LatinaLista — In the hours after Hurricane Maria slammed into Puerto Rico, it was obvious, to those islanders accustomed to weathering tropical storms, that this was no ordinary hurricane. In the days and weeks that followed, as federal relief agencies arrived, the true level of destruction revealed itself with whole sections of the island cut off by washed-out roads and bridges, homes either knocked off their foundations or steaming from having no electricity to power fans or air conditioners, and a populace going hungry.
However, it isn’t until today, and perhaps in the months ahead, that the world is really understanding the death blow Hurricane Maria delivered to Puerto Rico — though locals always swore the death toll was much higher and the situation far worse than official reports ever said.
After months of publicized low death count tallies, the latest report reveals just how deadly was Hurricane Maria. According to researchers from the George Washington University Milken Institute School of Public Health, it wasn’t just 64 Puerto Ricans who lost their lives from Hurricane Maria, as the Puerto Rican government and US federal agencies have been saying, but over 2,000 people who perished as a result of the hurricane’s impact on islanders.
The exact number — 2,975 — makes it the second deadliest US storm in over a century, as a CNN headline screamed. Ironically, the total calculated by the Milken Institute falls far short from the 4,645 tally arrived at by researchers from Harvard University and other institutions who published their findings in the New England Journal of Medicine in May 2018.
Whichever number ends up being closer to reality, the revelation ridicules Trump’s premature assessment of Puerto Rico’s suffering.
It’s a suffering still continuing for parts of the island. As a result, in June, Democrats in Congress called for an investigation into the federal and Trump administration’s response to the crisis after the initial hit by Maria.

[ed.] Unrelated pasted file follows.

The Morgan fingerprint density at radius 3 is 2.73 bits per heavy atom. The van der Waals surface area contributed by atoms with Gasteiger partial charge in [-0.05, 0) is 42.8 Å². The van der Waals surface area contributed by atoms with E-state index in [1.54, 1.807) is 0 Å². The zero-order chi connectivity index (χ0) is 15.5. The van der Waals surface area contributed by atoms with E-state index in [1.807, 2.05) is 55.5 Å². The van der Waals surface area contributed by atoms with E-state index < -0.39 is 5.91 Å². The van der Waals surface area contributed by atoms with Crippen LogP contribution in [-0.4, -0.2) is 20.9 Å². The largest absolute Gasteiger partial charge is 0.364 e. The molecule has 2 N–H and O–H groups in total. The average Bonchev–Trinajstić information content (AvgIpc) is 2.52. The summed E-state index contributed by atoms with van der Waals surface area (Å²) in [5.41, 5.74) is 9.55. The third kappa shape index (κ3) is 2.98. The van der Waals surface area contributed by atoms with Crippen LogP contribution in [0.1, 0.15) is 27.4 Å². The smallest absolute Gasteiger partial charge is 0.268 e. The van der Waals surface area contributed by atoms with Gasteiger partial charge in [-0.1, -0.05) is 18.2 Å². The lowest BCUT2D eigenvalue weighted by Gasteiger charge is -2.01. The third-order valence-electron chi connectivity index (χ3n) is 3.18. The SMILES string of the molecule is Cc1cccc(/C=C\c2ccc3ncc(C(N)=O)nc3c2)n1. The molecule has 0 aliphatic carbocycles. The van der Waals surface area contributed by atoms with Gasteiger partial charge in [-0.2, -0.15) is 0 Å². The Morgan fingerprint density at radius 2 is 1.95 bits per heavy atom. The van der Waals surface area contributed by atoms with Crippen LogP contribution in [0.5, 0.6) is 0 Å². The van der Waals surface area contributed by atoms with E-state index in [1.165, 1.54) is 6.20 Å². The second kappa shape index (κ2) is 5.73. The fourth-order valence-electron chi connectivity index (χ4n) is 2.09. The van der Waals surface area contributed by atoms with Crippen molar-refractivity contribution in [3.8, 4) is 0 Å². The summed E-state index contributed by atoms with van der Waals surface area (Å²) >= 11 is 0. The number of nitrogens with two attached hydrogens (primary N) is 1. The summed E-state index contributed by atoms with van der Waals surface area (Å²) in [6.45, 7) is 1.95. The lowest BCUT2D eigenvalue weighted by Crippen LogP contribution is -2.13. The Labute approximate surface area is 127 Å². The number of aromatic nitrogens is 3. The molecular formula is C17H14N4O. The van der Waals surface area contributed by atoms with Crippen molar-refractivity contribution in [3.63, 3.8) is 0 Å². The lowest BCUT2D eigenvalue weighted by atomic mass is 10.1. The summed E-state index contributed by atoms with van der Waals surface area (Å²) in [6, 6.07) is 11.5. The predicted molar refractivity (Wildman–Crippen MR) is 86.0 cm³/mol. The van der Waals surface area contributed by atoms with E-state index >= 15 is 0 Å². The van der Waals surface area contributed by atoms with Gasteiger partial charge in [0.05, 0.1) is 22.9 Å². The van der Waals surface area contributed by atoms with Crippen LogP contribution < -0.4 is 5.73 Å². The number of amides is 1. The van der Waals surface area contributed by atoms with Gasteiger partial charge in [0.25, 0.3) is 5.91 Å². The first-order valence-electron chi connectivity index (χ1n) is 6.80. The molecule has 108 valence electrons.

Yet, while Washington plays the blame game, it’s become apparent that the voices of the Puerto Ricans who still remain on the island not be ignored. The University of Michigan and the University of Notre Dame have teamed up to create an unique online course titled Listening to Puerto Rico Teach-Out.
A description of the course online reads in part:
On September 20, 2017, Hurricane María struck the island of Puerto Rico with catastrophic force, shattering lives, communities, infrastructure and the physical environment. One year later, Puerto Rico remains in the grips of an ongoing and systematic crisis.
In June 2018, teams from the University of Michigan and the University of Notre Dame traveled to Puerto Rico to film testimonies from Puerto Ricans from all walks of life. In this Teach-Out, you will hear powerful narratives of loss and recovery, abandonment and resilience, failure and hope as you come to better understand Puerto Rico’s past, present, and future.
These individual testimonials are complemented by resources that are meant to deepen your understanding of an urgent multidimensional crisis that involves policy, culture and history, political economy, environmental loss, civil infrastructure, public health, and human dignity. In this teach-out, we spotlight a number of successful organizations, strategies and solutions that are contributing to Puerto Rico’s recovery.
Understanding begins with listening. But “listening” is not just about hearing people’s words: it also implies taking notice of, and acting on, what people say. Shaped by the individual experience of everyday life, the Listening to Puerto Rico Teach-Out invites you to hear many voices from a distressed but resilient island and discover how you can contribute to the island’s recovery.
The course is open to everyone and is available on coursera.